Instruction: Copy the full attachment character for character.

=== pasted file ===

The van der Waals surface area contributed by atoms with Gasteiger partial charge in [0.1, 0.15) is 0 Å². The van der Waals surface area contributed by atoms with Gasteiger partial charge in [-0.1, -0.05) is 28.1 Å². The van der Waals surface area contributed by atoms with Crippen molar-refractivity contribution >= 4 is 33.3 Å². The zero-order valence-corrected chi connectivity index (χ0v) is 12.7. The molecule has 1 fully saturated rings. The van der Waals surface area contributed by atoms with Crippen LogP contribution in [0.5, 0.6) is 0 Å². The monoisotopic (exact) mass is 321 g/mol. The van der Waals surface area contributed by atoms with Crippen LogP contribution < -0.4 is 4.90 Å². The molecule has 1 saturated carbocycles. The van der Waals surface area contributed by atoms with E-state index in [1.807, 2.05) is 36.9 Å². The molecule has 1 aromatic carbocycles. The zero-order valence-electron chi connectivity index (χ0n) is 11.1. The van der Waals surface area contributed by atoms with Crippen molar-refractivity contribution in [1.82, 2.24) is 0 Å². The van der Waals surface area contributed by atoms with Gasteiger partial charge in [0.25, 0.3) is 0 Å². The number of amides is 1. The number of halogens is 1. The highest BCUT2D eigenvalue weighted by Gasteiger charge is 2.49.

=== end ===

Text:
The van der Waals surface area contributed by atoms with Gasteiger partial charge in [0.1, 0.15) is 0 Å². The van der Waals surface area contributed by atoms with Gasteiger partial charge in [-0.1, -0.05) is 28.1 Å². The van der Waals surface area contributed by atoms with Crippen molar-refractivity contribution >= 4 is 33.3 Å². The zero-order valence-corrected chi connectivity index (χ0v) is 12.7. The molecule has 1 fully saturated rings. The van der Waals surface area contributed by atoms with Crippen LogP contribution in [0.5, 0.6) is 0 Å². The monoisotopic (exact) mass is 321 g/mol. The van der Waals surface area contributed by atoms with Crippen LogP contribution < -0.4 is 4.90 Å². The molecule has 1 saturated carbocycles. The van der Waals surface area contributed by atoms with E-state index in [1.807, 2.05) is 36.9 Å². The molecule has 1 aromatic carbocycles. The zero-order valence-electron chi connectivity index (χ0n) is 11.1. The van der Waals surface area contributed by atoms with Crippen molar-refractivity contribution in [1.82, 2.24) is 0 Å². The van der Waals surface area contributed by atoms with Gasteiger partial charge in [0.25, 0.3) is 0 Å². The number of amides is 1. The number of halogens is 1. The highest BCUT2D eigenvalue weighted by Gasteiger charge is 2.49.